Legislative Assembly for the ACT: 2009 Week 04 Hansard (Wednesday, 25 March 2009) . . Page.. 1293 ..
MR SPEAKER: You are correct, Mr Smyth. My choice of words was probably a poor one. I think that the nature of the question does provide some latitude for the Chief Minister to move quite broadly and remain relevant to the point of the question in this case.
Mr Smyth: I disagree. The question simply was: how many homes? Give us a measure of success against the 400. Is it zero or is it 400 or has the system failed? It has delivered nothing 15 months after it was put in place, or 18 months after it was put in place. It is fairly reasonable to assume it is a failure.
Mr Corbell: Mr Speaker, on the point of order: the question clearly invited commentary on the success or otherwise of the government’s policy. The minister is responding to that and contrasting it with other approaches that the government does not believe are appropriate. His answer is entirely relevant and Mr Smyth is seeking to debate the matter.
MR SPEAKER: Mr Stanhope, I ask you to provide a specific answer to the first half of the question as well.
MR STANHOPE: I have done that, Mr Speaker. The answer is that the government is negotiating a suite of very innovative housing affordability initiatives. One of them involves the potential englobo release of land to an institution, most particularly a financial institution, on the basis that a set proportion of the housing be available for rent. We are in continued negotiation and discussion in relation to the delivery of that initiative.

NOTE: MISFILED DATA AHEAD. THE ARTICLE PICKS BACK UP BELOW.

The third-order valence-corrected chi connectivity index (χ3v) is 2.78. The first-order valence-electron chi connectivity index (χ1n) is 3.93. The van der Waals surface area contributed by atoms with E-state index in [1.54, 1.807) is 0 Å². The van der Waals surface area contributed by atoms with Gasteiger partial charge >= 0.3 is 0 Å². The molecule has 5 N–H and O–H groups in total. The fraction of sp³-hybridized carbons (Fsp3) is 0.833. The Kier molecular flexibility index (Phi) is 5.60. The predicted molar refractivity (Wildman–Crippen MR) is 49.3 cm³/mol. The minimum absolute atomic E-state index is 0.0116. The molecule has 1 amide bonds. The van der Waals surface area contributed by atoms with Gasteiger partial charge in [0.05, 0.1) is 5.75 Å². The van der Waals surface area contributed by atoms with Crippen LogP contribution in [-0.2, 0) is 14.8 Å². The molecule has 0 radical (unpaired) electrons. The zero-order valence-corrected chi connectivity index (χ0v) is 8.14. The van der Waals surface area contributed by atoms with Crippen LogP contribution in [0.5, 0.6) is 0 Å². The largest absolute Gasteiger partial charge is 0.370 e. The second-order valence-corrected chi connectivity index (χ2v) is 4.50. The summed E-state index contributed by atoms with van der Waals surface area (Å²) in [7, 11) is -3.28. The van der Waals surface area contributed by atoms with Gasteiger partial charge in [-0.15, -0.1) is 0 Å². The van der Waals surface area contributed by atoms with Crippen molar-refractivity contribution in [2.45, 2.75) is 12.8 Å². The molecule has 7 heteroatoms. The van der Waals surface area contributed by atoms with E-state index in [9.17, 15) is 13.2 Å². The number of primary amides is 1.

It is a very significant initiative involving potentially hundreds of blocks of land in an englobo release, and to suggest that a policy such as this can be initiated, developed and implemented at the click of the fingers really shows a remarkable misunderstanding or lack of understanding by the Liberal Party, and most particularly the member, about how land release finance and housing development occurs.
This is a very complex and challenging position to put, that the government might release, for instance, anywhere between 500 and 1,000 blocks in an englobo release to a financial institution on the basis that, say, half or a significant proportion of those—say, up to 1,000 blocks—released in an englobo release would be available for rental. That is a very big picture response to a significant issue in relation to rental stress within the capital.
It is a significant proposal, and for you to treat it with that sort of hilarity and jocularity and lack of understanding really goes to show that you have absolutely no understanding or conception of land release, housing or finance. You display your ignorance for the world to see if you believe that the government can stump up with a policy that involves potentially the release of 1,000 housing blocks to a financial institution with a tied requirement that up to half of them be rental, overnight, in this environment. What a joke you are.
MR SPEAKER: Order, Mr Stanhope. Your time has expired.